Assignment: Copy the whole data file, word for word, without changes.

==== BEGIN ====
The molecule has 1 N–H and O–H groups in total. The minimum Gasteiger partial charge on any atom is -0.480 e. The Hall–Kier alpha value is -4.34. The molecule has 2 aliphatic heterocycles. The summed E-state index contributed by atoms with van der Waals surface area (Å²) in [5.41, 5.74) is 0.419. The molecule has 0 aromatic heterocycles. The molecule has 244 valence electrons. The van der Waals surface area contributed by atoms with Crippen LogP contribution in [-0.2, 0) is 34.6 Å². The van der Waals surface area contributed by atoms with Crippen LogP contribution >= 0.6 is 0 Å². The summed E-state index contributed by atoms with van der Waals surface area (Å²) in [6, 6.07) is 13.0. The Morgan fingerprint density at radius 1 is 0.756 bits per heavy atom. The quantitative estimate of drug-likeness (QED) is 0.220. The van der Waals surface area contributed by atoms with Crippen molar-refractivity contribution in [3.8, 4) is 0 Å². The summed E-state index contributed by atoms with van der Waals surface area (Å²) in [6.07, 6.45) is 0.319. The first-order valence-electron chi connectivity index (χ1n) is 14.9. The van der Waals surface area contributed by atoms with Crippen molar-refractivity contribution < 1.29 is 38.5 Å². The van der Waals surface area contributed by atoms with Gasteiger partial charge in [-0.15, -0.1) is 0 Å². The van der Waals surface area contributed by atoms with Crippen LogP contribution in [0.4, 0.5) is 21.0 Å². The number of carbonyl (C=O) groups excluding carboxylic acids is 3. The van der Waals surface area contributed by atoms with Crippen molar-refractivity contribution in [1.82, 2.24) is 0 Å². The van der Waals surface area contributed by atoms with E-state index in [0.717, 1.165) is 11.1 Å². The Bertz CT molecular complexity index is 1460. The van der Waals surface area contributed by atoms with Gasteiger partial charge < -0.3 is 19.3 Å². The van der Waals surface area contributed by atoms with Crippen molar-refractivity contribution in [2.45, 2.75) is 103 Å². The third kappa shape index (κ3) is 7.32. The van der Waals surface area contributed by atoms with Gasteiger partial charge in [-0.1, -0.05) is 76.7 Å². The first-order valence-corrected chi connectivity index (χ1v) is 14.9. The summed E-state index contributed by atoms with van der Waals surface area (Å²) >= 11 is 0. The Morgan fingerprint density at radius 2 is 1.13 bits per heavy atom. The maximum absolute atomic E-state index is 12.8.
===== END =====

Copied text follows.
The molecule has 1 N–H and O–H groups in total. The minimum Gasteiger partial charge on any atom is -0.480 e. The Hall–Kier alpha value is -4.34. The molecule has 2 aliphatic heterocycles. The summed E-state index contributed by atoms with van der Waals surface area (Å²) in [5.41, 5.74) is 0.419. The molecule has 0 aromatic heterocycles. The molecule has 244 valence electrons. The van der Waals surface area contributed by atoms with Crippen LogP contribution in [-0.2, 0) is 34.6 Å². The van der Waals surface area contributed by atoms with Crippen LogP contribution >= 0.6 is 0 Å². The summed E-state index contributed by atoms with van der Waals surface area (Å²) in [6, 6.07) is 13.0. The Morgan fingerprint density at radius 1 is 0.756 bits per heavy atom. The quantitative estimate of drug-likeness (QED) is 0.220. The van der Waals surface area contributed by atoms with Crippen molar-refractivity contribution in [3.8, 4) is 0 Å². The summed E-state index contributed by atoms with van der Waals surface area (Å²) in [6.07, 6.45) is 0.319. The first-order valence-electron chi connectivity index (χ1n) is 14.9. The van der Waals surface area contributed by atoms with Crippen molar-refractivity contribution < 1.29 is 38.5 Å². The van der Waals surface area contributed by atoms with Gasteiger partial charge in [-0.15, -0.1) is 0 Å². The van der Waals surface area contributed by atoms with Crippen LogP contribution in [0.4, 0.5) is 21.0 Å². The number of carbonyl (C=O) groups excluding carboxylic acids is 3. The van der Waals surface area contributed by atoms with Crippen molar-refractivity contribution in [1.82, 2.24) is 0 Å². The van der Waals surface area contributed by atoms with E-state index in [0.717, 1.165) is 11.1 Å². The Bertz CT molecular complexity index is 1460. The van der Waals surface area contributed by atoms with Gasteiger partial charge < -0.3 is 19.3 Å². The van der Waals surface area contributed by atoms with Crippen molar-refractivity contribution in [2.45, 2.75) is 103 Å². The third kappa shape index (κ3) is 7.32. The van der Waals surface area contributed by atoms with Gasteiger partial charge in [-0.1, -0.05) is 76.7 Å². The first-order valence-corrected chi connectivity index (χ1v) is 14.9. The summed E-state index contributed by atoms with van der Waals surface area (Å²) >= 11 is 0. The Morgan fingerprint density at radius 2 is 1.13 bits per heavy atom. The maximum absolute atomic E-state index is 12.8.